Credit Suisse: Europe is sinking

More great stuff from the excellent Damien Boey today:

European growth has slowed sharply in recent quarters. In 4Q, GDP expanded by a meagre 0.2%. This followed another meek 0.2% growth reading in 3Q. Year-ended growth has slowed to 1.2% in 2018 from 2.7% in 2017.

Compositionally, there are reasons to be concerned as well. For example, the Italian economy has entered technical recession, straining budget negotiations with the European Union. Retail sales growth has slowed sharply, especially in the core of the euro zone. Slower consumption growth is worrying, because it means that the recent collapse in industrial production is more than just an inventory correction.

Our long-held concern has been that anaemic, if not negative growth in member states could stoke sovereign debt risk concerns again, especially if the ECB does not guarantee risk free funding for governments via its quantitative easing program. The inability to stimulate in a risk-free way also creates the risk that the economy cannot exit from a slow or negative growth path.

Against this backdrop, it is interesting to note recently dovish ECB rhetoric, in anticipation of poor data. The Bank has stopped short of saying that it will continue quantitative easing, but the risk is that it joins the chorus of other central banks in maintaining a large balance sheet. Interestingly, the ECB’s balance sheet actually expanded in January, despite the Bank’s official stance that incremental purchases would stop.

In our article “Europe going cold Turkey could cause Australian credit conditions to tighten” dated 13 August 2018, we described our proprietary European financial conditions index (FCI), a powerful leading indicator of real GDP growth. We have updated the FCI for the latest data, to give us clues as to where the economy is headed next. The results are not encouraging:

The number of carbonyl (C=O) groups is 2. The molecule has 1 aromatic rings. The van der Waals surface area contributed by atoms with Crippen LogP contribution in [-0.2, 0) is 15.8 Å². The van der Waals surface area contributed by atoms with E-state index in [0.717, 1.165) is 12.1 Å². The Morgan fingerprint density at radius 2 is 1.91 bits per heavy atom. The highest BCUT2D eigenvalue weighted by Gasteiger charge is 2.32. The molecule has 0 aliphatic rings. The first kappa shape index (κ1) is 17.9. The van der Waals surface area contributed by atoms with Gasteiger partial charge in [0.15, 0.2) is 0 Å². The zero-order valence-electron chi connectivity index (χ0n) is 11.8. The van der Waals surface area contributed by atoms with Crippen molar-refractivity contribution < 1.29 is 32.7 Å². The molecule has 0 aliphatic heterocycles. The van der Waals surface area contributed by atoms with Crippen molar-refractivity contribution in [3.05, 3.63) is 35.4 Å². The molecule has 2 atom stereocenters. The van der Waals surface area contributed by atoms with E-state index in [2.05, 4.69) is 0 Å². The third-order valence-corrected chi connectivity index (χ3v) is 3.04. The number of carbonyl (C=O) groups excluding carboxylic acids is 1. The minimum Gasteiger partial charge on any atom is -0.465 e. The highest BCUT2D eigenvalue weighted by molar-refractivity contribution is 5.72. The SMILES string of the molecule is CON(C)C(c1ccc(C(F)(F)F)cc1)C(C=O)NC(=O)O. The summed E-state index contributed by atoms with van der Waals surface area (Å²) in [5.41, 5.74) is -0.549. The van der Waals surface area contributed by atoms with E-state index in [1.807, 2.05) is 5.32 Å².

1. The real yield curve, a proxy for the appropriateness of rate settings, has become even more inverted recently.
  2. Bank lending standards have started to tighten.
  3. Loan demand has started to soften.
  4. The exchange rate has lingered at overvalued levels.

On a more positive note, real wages have stopped shrinking on the back of lower oil prices. But the net balance of forces points to even tighter financial conditions, and prolonged weakness in the economy.

The ongoing tightness of European financial conditions is important, because it is not clear what the ECB should do about the situation. Extension of quantitative easing would be a short term benefit – but long-term drag on the economy, as net interest and yield income is drained from the private sector. Exchange rate depreciation would be quite welcome too – but now that the Fed has talked down its trajectory for rates and balance sheet reduction, the USD seems to be weakening, preventing the EUR/USD from falling.

This is a critical issue. It is no longer the case that USD weakness can be viewed strictly as a positive for world growth. Yes, it tends to shield emerging market economies from capital flight, and supports commodity prices. Yes, it may actually boost the earnings of US corporates with offshore businesses. But now, it comes at the cost of prolonged European malaise.

The ECB is the next dovish pivot which AUD bearish.

David Llewellyn-Smith
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